Gallery Going, by DAVID COHEN          
      A version of this article first appeared in the
New York Sun, March 31, 2005

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Joe Fyfe: Paintings from Vietnam at JG Contemporary
Mary Heilmann: Heaven & Hell at 303 Gallery
Werner Schmidt: Berlin Blues at Howard Scott Gallery
Scott Richter at Elizabeth Harris Gallery


Joe Fyfe Scattered Stones I 2004
acrylic on burlap; 13-3/4 x 17-3/4 inches
Courtesy JG Contemporary

Joe Fyfe seems to bask in a black sun of contradiction.  At once a brutalist and an esthete, he is an iconoclast with a profound sense of tradition. His paintings, typically made from unruly scraps of burlap or jute, the lumpenproletarians of canvases, sport marks so embedded within their rough support as to hover between foundness and intentionality.  These works manage to exude nonchalence and finesse in equal measure.

His latest solo exhibition with Jay Grimm (the first since Mr. Grimm’s gallery became a satellite of James Graham & Sons) consists of works made during a period in Vietnam, where he has been writing extensively about the contemporary artscene.  The Brooklyn-based painter is a veteran internationalist: as a curator, he is known for bringing New York attention to the new French abstraction that like his own work grows out of the historic avantgarde Support-Surface group from Nice.  Indeed, he vies for the honor with James Hyde as that movement’s honory consul in America.  His latest works are also strongly reminiscent of Alberto Burri, the Italian painter known for his sewn-together, distressed shards of sacking.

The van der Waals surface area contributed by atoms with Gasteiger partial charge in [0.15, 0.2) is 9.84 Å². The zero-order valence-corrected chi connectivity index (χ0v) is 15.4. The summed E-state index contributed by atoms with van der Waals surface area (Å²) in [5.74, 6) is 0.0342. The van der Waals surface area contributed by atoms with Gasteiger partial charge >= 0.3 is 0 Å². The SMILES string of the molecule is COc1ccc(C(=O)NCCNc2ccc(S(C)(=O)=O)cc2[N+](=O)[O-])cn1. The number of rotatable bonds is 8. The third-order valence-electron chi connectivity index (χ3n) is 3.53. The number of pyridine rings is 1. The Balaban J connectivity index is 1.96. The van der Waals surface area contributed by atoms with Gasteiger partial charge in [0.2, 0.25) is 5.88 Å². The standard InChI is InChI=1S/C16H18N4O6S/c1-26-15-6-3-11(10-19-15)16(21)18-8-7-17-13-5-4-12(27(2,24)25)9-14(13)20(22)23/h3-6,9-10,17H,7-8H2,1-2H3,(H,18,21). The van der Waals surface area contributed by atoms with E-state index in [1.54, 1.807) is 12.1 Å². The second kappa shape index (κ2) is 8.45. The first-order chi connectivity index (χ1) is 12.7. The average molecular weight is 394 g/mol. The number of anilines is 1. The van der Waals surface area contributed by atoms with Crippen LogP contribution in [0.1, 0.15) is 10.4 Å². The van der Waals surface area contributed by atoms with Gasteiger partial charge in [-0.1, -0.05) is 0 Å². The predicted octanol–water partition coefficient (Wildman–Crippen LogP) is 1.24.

But unlike Burri, with his postwar existential angst, Mr. Fyfe seems constitutionally incapable of theatricality.  However rough they are at the edges, his images are always inflected with a double sense (contradicting it and each other) of the sensual and the ethereal.  As usual, with this artist, an initial impression of almost insolent sameness quickly gives way to its opposite, of voluptuous variety.  In some pieces forms seem pregnant with consideration: a small, almost votive untitled canvas of last year, for instance, hanging in the back office, positions two leaf green hollow squares and a minute dot in the same hue below with almost tantric significance. In another, “Scattered Stones I,” (2004) there’s the feeling of Chinese painting, of form achieved through an enlightened sense of indifference.